Iran May Have a Deal but Iranian Stocks Are Falling

Iran signed the nuclear deal seven weeks ago, and President Obama recently secured the votes to pass the deal in the United States. The new deal will lift economic sanctions that have crippled the Iranian economy for years. As the news broke across the world, Iranian stocks did something unexpected: the market dropped.

On July 14th the nuclear deal between Iran and a group of global powers including the United States was finalized. Since then, the Tehran Stock Exchange has fallen 6.7 percent. Ramin Rabii is the managing director of Turquoise Partners, one of Tehran’s biggest investment houses. Rabii admits that the decline in Iranian stocks was a big surprise and says, “as soon as the nuclear deal was announced, we saw a brief rise, then many investors in Iran took that as an opportunity to take profits, and that had a big and immediate impact.”

Another explanation for the surprising downturn is the drop in the price of global commodities. “Brent crude is down 10 percent since the deal’s announcement. Nearly 70 percent of the companies on the Tehran Stock Exchange are sensitive to the price of oil and metals.” The relief from international sanctions will certainly offer Iran’s economy some help, but the recovery will likely take a long time because of its close relationship with the price of oil. “Alireza Nader, a policy analyst at Rand Corp. explained that the volatility in Tehran’s market is not a surprise and added that, “Economic diversification should be a key goal for the Iranian government.”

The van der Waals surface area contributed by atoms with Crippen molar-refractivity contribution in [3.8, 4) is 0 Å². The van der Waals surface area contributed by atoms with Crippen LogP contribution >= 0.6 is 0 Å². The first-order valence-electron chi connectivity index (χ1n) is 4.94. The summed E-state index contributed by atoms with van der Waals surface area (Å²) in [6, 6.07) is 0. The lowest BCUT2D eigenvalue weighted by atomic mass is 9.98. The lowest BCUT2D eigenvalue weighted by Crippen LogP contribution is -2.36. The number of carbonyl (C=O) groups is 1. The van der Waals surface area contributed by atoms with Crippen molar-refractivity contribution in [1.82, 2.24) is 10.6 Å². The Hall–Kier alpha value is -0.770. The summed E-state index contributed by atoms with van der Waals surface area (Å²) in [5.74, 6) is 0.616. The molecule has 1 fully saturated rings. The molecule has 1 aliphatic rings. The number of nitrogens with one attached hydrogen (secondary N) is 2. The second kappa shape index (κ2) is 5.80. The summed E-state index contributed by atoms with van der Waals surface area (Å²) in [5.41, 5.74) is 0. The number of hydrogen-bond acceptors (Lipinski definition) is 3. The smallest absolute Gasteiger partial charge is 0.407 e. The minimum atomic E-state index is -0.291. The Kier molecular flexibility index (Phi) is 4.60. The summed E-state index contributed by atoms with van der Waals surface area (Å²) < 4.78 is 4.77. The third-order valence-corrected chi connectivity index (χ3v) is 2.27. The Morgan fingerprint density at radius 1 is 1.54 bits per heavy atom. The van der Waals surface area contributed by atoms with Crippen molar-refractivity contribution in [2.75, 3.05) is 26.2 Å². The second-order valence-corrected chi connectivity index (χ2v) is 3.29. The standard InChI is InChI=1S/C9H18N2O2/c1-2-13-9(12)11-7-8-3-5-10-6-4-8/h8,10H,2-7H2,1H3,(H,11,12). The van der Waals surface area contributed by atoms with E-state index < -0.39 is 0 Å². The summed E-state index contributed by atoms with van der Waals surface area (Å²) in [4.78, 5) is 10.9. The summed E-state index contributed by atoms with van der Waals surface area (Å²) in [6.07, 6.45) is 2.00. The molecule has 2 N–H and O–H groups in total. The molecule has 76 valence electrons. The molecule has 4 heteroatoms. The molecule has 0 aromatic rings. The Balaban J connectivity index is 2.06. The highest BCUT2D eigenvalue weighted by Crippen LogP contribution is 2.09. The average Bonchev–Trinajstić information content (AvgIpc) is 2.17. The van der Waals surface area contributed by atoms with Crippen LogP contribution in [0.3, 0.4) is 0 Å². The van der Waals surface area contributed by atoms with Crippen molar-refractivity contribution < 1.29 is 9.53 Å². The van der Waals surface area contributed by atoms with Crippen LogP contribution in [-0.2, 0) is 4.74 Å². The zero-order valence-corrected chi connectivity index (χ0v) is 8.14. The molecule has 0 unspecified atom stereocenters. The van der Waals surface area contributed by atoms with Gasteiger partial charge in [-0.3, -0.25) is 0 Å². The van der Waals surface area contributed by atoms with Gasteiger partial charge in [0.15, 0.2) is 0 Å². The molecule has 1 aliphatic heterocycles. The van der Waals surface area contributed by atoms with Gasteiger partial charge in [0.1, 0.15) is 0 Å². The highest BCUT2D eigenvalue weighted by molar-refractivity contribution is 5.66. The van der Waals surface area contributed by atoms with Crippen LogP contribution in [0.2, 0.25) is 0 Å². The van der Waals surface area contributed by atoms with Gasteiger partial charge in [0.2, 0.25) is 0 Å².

Even with the market hurting, interest in Iranian stocks is up since the nuclear deal announcement. Investors from the United Kingdom, Russia, Singapore, and Switzerland have put money into the Tehran exchange through firms like Turquoise Partners. However, U.S. Treasury Secretary Jack Lew warned, “companies seeking business in Iran that sanctions remain in effect until that country complies with its obligations under the nuclear deal. And that, could take time.”

While U.S. sanctions may remain in place, business activity is beginning to spike on the ground. European and Asian companies have had talks with potential Iranian partners about business opportunities there, but no deals have been announced yet. The fall of Iranian stocks is still one of many concerns business investors have cited, but the increase of foreign economic activity is cause for optimism in Tehran.

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